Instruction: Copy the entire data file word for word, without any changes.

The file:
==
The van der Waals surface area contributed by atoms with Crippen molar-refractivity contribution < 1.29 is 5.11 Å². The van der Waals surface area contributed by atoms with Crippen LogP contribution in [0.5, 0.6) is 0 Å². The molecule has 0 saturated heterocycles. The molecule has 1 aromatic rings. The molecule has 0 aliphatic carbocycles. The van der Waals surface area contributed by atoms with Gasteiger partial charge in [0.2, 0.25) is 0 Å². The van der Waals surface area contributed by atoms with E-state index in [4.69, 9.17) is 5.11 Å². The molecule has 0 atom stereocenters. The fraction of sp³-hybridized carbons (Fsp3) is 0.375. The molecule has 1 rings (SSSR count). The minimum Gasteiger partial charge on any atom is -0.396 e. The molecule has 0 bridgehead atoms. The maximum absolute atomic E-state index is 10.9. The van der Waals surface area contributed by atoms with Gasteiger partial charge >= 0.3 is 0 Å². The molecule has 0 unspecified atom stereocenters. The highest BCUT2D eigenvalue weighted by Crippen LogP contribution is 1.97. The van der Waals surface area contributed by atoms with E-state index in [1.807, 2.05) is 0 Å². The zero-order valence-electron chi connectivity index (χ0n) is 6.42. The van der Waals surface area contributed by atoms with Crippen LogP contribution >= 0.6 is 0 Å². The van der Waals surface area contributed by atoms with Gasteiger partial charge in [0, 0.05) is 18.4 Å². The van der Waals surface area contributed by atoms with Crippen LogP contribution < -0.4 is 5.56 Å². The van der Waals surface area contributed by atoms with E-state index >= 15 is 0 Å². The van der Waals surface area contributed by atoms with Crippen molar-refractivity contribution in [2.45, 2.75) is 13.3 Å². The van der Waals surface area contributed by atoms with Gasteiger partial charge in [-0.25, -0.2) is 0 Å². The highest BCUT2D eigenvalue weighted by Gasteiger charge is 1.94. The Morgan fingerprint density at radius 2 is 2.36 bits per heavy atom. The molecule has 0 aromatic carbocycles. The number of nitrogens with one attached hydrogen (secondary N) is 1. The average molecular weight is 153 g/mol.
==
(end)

The van der Waals surface area contributed by atoms with Crippen molar-refractivity contribution < 1.29 is 5.11 Å². The van der Waals surface area contributed by atoms with Crippen LogP contribution in [0.5, 0.6) is 0 Å². The molecule has 0 saturated heterocycles. The molecule has 1 aromatic rings. The molecule has 0 aliphatic carbocycles. The van der Waals surface area contributed by atoms with Gasteiger partial charge in [0.2, 0.25) is 0 Å². The van der Waals surface area contributed by atoms with E-state index in [4.69, 9.17) is 5.11 Å². The molecule has 0 atom stereocenters. The fraction of sp³-hybridized carbons (Fsp3) is 0.375. The molecule has 1 rings (SSSR count). The minimum Gasteiger partial charge on any atom is -0.396 e. The molecule has 0 bridgehead atoms. The maximum absolute atomic E-state index is 10.9. The van der Waals surface area contributed by atoms with Gasteiger partial charge >= 0.3 is 0 Å². The molecule has 0 unspecified atom stereocenters. The highest BCUT2D eigenvalue weighted by Crippen LogP contribution is 1.97. The van der Waals surface area contributed by atoms with E-state index in [1.807, 2.05) is 0 Å². The zero-order valence-electron chi connectivity index (χ0n) is 6.42. The van der Waals surface area contributed by atoms with Crippen LogP contribution >= 0.6 is 0 Å². The van der Waals surface area contributed by atoms with Gasteiger partial charge in [0, 0.05) is 18.4 Å². The van der Waals surface area contributed by atoms with Crippen LogP contribution < -0.4 is 5.56 Å². The van der Waals surface area contributed by atoms with E-state index >= 15 is 0 Å². The van der Waals surface area contributed by atoms with Crippen molar-refractivity contribution in [2.45, 2.75) is 13.3 Å². The van der Waals surface area contributed by atoms with Gasteiger partial charge in [-0.25, -0.2) is 0 Å². The highest BCUT2D eigenvalue weighted by Gasteiger charge is 1.94. The Morgan fingerprint density at radius 2 is 2.36 bits per heavy atom. The molecule has 0 aromatic carbocycles. The number of nitrogens with one attached hydrogen (secondary N) is 1. The average molecular weight is 153 g/mol.